At times, the treatments that were presented to her seemed like torture. It was as if she was going through because nobody could let go, including all the doctors that had invested so much, the nurses that had been by our side throughout everything, our friends who’ve never been able to grasp how a once-healthy person that they knew became the sickly person that was, my family, who so often hears what is happening but doesn’t witness it, and me, who has been through all that she has without actually being afflicted by the disease.

Abandoning treatment in favor of time at home is not surrendering. I do not know if time makes a difference, but I do feel that my sister has a different perspective because she is so young. She is fighting for all that somebody at 90 would have already had.

No matter how tough or bleak the road ahead looked, nobody used the word ”'incurable.” Nobody said that she was terminal, even during the times when she was out of options. Because no matter how bad it got, everybody was hoping for the cure that had been promised upon diagnosis. Everybody that cared so deeply and wanted a happy ending to her story.

At times, I have looked at her, so thin and frail, and wondered if it was all worth it. I wondered if all that she has been through and endured was a means to an end that she simply did not want as time wore on, and what she had gone through was all because we were selfish and would never be ready to let go.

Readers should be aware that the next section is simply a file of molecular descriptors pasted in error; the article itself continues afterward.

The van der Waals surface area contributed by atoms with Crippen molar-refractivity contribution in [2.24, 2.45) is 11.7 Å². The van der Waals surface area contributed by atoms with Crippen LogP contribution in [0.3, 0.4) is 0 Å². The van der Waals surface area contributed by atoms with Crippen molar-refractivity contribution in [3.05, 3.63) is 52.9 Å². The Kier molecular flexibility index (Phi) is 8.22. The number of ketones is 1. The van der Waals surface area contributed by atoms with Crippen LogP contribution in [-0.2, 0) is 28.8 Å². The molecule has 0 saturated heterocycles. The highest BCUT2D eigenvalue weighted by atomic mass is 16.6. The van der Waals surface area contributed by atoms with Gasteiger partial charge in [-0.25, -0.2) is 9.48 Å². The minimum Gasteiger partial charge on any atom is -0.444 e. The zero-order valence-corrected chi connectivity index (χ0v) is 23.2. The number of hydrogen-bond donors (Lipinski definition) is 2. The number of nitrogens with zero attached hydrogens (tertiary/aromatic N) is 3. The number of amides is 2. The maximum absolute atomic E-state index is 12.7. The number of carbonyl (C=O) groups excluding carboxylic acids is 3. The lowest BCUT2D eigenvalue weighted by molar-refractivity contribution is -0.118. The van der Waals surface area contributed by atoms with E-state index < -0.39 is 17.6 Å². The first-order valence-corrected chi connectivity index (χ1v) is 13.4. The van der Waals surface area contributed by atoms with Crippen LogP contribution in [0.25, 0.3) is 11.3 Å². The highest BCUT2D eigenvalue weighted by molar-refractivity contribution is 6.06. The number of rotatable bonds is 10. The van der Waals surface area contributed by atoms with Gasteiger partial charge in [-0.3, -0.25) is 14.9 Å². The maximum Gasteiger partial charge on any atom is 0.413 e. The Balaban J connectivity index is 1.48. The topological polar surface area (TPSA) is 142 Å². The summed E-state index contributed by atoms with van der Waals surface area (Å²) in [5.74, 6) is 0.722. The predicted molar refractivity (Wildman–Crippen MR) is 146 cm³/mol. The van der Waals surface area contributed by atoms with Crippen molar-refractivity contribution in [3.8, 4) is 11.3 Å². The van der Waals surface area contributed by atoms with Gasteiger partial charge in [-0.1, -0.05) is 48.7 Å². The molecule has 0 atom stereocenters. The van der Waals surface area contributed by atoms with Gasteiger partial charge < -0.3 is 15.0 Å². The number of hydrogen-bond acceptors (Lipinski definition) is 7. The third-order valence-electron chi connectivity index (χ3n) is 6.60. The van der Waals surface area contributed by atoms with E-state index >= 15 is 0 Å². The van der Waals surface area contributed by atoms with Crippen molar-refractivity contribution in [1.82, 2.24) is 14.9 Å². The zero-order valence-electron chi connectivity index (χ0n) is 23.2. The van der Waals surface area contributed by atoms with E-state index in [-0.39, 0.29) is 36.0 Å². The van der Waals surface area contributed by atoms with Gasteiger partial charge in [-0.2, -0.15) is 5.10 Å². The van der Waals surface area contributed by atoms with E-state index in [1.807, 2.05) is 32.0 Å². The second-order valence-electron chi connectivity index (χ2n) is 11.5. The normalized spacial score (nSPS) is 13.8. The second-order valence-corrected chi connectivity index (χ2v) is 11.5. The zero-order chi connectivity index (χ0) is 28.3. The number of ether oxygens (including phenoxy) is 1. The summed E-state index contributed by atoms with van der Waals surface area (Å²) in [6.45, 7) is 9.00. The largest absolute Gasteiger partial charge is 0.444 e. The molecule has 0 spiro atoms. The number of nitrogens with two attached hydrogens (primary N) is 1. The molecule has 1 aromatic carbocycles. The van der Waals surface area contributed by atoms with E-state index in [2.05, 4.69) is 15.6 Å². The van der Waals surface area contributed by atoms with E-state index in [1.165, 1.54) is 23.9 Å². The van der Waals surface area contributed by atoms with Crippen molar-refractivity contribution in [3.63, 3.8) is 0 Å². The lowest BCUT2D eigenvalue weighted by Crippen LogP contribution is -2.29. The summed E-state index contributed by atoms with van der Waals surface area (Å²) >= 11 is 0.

Nearly two years later, she is remission. Nonetheless, I sit next to her tonight in a hospital room, the place that she has sworn she does not want to spend her time. She is tethered to the machines that beep and screech at her, haunting her, as she rocks in pain and tries to rest in the least restful place of all. She is suffering the aftereffects of all that we did to her in order to gain that ever-desired remission.

Every day is a battle through chronic pain, endless nausea and neuropathy that causes frequent falls and immobility.  Once again, cancer has injected itself into our lives when it was not, is not and never will be wanted. As time passes, I worry about the side effects that we have yet to discover.

Something that I came to realize after many nurses told me is that you are not giving up by not doing treatment. You are still fighting, regardless of what is decided. You are simply fighting for more good days then bad. You are fighting for memories that you would not have the chance to make if spent in a hospital. It is a valiant fight and it is not one that you lose because you weren’t strong enough. It is one that some lose because cancer sucks.

As I sit in the quiet of her hospital room, I am once again left to ponder the conversations of quality over quantity that were once had with her care team. I am left wondering what the long-term effects of these treatments will mean for the future that she has painted in her mind. What does it meant for the 29-year-old who simply wants to live a normal life and not that of a cancer patient?